Monday, February 1, 2010

FLASHBACK: Jeanne Cooper 1956

TV Is Making Popular Star of Jeanne Cooper

By Harold Stern
The Hartford Courant
November 18, 1956

Jeanne Cooper knows she's going to be a star. Everyone who knows Jeanne Cooper knows she's going to be a star. And after an all-too-brief meeting with the charming young actress, even I'm disposed to think so.

In case you don't know who Jeanne Cooper is, she's made more than 60 TV films, the most recent of which are The Country Husband, last Thursday's PLAYHOUSE 90 production, and Sometimes It Happens, for FORD THEATER opposite Guy Madison. Also in the can is a film for the GEORGE SANDERS MYSTERY THEATER (one of the first three shows) tentatively titled Try It My Way. The latest information reveals that the SANDERS show has been sold to NBC for early 1957 airing, which means, if you're the producer of a shaky NBC show, brother, start worrying.

"It wasn't always like this," Jeanne told me, "but my roles in those three films are all different. On PLAYHOUSE 90 I was sympathetic Nina Foch - type character, on FORD I had a personality role and on the SANDERS show I have a straight leading-woman part.

"My first break was a contract with Universal - International in 1952. They were supposedly going "into prestige pictures, but they decided to go all out for westerns. I did Red Head From Wyoming and The Man From the Alamo and went into free lance TV. On the basis of my movie credits, I got a part in a syndicated TV film. I played an insane murderess and that typed me. From then on, any time they needed anyone to play a sick woman, they called me.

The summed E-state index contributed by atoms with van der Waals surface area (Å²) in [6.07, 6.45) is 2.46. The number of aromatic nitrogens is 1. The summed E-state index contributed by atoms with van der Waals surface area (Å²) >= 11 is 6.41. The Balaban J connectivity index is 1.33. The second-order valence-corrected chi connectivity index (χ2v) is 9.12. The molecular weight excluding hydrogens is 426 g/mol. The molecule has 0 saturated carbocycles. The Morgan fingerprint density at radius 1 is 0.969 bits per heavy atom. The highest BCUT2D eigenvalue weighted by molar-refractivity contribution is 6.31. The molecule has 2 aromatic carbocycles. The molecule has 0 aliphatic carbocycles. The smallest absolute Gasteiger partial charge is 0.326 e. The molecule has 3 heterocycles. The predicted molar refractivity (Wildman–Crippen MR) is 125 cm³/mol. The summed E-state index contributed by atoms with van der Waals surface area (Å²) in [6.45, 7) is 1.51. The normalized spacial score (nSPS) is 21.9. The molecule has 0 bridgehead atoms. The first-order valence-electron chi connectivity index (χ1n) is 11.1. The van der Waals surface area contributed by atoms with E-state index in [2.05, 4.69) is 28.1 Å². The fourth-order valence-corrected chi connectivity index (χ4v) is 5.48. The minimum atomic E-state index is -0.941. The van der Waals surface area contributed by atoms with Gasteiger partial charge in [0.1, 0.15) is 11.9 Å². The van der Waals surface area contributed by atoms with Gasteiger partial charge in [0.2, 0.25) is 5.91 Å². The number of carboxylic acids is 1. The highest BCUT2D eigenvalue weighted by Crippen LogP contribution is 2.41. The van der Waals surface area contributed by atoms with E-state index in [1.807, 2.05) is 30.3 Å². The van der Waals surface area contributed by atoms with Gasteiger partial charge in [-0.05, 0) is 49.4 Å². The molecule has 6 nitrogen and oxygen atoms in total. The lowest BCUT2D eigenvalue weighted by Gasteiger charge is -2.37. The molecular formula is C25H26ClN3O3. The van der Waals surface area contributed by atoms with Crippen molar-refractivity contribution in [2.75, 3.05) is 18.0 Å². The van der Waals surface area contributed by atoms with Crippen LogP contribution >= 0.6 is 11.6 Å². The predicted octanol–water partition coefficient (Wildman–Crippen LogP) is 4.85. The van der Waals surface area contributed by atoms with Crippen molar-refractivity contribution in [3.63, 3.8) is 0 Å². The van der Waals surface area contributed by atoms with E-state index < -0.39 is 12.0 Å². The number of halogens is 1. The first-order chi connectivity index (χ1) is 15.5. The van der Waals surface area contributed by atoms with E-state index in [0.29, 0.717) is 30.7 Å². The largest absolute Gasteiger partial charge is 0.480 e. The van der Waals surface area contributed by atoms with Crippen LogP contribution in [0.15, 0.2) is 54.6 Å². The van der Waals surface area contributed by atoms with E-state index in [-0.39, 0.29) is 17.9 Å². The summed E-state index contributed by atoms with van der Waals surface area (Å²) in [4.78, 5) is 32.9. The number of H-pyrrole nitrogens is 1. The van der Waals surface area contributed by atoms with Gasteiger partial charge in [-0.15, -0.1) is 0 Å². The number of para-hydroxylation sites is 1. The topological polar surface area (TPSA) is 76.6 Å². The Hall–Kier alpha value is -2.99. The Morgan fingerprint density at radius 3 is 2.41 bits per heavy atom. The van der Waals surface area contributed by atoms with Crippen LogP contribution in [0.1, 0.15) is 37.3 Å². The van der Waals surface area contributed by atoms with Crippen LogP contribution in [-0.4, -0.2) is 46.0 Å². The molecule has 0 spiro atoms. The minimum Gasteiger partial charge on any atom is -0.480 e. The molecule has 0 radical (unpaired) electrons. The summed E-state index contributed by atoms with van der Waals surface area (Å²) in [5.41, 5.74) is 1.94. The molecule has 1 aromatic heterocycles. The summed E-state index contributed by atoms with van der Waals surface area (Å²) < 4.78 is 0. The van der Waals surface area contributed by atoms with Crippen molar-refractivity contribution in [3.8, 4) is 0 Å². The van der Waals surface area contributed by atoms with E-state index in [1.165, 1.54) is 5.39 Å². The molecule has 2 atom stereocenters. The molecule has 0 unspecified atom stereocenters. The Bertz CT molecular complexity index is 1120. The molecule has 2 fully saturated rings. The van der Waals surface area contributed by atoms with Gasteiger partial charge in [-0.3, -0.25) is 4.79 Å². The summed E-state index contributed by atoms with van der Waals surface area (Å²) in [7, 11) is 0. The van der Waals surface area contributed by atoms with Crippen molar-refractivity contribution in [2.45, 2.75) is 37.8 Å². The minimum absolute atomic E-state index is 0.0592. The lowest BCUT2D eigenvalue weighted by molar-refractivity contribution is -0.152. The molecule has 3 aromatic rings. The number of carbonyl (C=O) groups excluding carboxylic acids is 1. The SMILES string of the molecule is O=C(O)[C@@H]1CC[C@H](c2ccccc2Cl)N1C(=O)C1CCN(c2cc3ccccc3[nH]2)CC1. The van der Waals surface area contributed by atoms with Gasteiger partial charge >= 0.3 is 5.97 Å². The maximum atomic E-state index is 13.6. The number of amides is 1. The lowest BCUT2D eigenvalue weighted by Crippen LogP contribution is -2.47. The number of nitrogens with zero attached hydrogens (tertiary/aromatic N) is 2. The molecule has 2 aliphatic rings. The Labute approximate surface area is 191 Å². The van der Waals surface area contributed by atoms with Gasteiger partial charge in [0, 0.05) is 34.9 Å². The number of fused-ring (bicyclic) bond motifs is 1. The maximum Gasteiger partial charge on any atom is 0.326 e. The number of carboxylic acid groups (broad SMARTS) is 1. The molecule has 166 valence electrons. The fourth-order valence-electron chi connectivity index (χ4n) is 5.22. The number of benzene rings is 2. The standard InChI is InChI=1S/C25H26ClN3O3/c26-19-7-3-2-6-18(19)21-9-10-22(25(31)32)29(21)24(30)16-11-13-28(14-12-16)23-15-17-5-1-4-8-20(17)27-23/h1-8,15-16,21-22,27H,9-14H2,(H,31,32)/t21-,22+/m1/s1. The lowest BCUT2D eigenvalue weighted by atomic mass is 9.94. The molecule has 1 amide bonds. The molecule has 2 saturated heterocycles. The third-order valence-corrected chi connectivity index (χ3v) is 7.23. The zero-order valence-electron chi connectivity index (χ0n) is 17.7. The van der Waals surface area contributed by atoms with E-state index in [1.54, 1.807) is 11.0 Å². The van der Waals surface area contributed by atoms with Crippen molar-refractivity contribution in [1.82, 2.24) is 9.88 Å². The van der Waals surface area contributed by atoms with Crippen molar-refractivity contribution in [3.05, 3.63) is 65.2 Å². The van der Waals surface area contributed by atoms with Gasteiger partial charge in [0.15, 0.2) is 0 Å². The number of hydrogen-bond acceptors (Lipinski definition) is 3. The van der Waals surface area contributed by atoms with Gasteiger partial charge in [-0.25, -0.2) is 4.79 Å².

"If you notice," Jeanne continued, "all three of my newest TV films are Screen Gems productions. I owe a lot to the company. They helped me break from type and they produce so many shows and use me so well, they're building me up to be a star. I shuttle from show to show, playing more important roles as I go along. TV is the greatest cultivating ground for breaking into leads in both TV and at the major Hollywood studios. TV in Hollywood is what off-Broadway is in New York, and it also must develop new stars for itself.

"I think," she added, "it's safe to say that FORD THEATER has developed more stars than any other TV show. (Editors' note - Jeanne's mistaken.) But, she said with surprising candor, "the scripts haven't always been what they should be. Overall, and I hate to say this, I've been paid more than the writer on over half the TV appearances I've made. This is disgraceful! Why should an actor get paid more for three days work than a writer who's worked so long?

"Is it any wonder that so many bad TV film scripts are so bad? I could do TV films in Hollywood until they come out of my ears, but not so long ago, along with a lot of other performers, I turned down every film offer that came along. The scripts were just unbelievable.

"But," Jeanne Cooper concluded proudly, "now that I'm doing a lot of work for Screen Gems, I've noticed one thing that pleases me almost as much as the care they're taking with my career. They've started a program of development for writers and producers. This is something the business needs desperately!" (Ed. Note: Amen!)